I wake up at 6.30-7am, and meditate for an hour. Then I apply our Bergamot, Coconut & Sesame Hair Mask, and Bergamot, Mint & Turmeric Scalp Treatment as a pre-wash treatment before practicing yoga (my favourites flows are the Hatha and Vinyasa Yoga flows). During and after yoga, I refresh and hydrate by spritzing my face with our Invigorating Botanical Mist.
Then it’s shower time. I cleanse my face and body with our Sandalwood, Cinnamon & Turmeric Cleansing Bar and wash my hair. For skin prep, I use our Coconut Cider Vinegar Toner while for moisturisation, I use our Sacha Inchi, Ginger & Turmeric Facial Oil and Coconut, Turmeric & Sesame Body Oil. I also use our All-Natural Deodorant (soon to be launched in May 2021).
In the end, I feel good, look good, and definitely smell good. It’s finished with a nice, delicious breakfast afterward!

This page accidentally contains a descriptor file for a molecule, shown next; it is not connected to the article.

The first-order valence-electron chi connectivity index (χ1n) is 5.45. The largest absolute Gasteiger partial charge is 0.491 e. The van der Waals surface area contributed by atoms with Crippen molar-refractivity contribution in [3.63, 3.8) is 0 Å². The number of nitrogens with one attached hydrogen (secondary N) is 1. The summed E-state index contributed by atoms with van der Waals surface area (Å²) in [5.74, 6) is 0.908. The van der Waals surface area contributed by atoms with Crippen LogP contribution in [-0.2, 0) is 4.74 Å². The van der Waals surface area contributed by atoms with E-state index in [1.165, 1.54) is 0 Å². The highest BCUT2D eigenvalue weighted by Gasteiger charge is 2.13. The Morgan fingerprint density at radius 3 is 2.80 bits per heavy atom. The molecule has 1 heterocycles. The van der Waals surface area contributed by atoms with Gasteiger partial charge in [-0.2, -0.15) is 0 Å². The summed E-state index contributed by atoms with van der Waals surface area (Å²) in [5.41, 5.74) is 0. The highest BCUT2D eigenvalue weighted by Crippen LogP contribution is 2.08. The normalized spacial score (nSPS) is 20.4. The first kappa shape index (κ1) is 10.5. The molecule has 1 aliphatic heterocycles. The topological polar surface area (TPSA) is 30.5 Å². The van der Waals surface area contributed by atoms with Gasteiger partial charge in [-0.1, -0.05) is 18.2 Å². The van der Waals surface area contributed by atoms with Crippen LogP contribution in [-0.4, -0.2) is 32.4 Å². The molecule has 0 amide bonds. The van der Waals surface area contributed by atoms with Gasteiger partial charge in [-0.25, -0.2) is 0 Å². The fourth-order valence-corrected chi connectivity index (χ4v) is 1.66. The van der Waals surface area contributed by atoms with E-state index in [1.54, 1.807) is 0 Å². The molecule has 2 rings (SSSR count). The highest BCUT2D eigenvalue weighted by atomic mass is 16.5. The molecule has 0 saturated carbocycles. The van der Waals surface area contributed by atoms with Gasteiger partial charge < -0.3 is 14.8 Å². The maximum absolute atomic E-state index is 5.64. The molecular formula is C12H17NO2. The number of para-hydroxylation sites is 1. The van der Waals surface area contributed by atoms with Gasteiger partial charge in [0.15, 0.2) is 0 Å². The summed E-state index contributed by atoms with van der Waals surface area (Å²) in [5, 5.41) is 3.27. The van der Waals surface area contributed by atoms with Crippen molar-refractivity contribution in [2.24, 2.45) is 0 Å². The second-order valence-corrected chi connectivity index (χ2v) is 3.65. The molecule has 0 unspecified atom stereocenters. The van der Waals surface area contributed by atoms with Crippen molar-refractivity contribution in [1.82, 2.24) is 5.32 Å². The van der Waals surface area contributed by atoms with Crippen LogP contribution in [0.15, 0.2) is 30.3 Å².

Starting from the very beginning of the supply chain, we employ a strategy we call ‘The SUDTANA Method’ which entails personally connecting with small farm holders all over Thailand who practice environmentally friendly and sustainable farming methods. Ethically sourcing fresh herbs and produce this way translates to less soil degrading, more water saved, and better soil and product qualities — plus we’re supporting our local farmer’s family and community.
In addition, our packaging is eco-friendly, we use glass bottles and paper packaging. We’re always looking for ways to make our brand more sustainable and our customers’ feedback is an important part of this journey.
I have self-care rituals in place that reinforce my physical, mental and emotional health. Yoga is an important part of my routine. I also like to add different kinds of exercises into my routine, such as weight training, basketball and cycling. Other than exercises, meditation, and cutting down on sugar and processed food are important things I do to keep fit.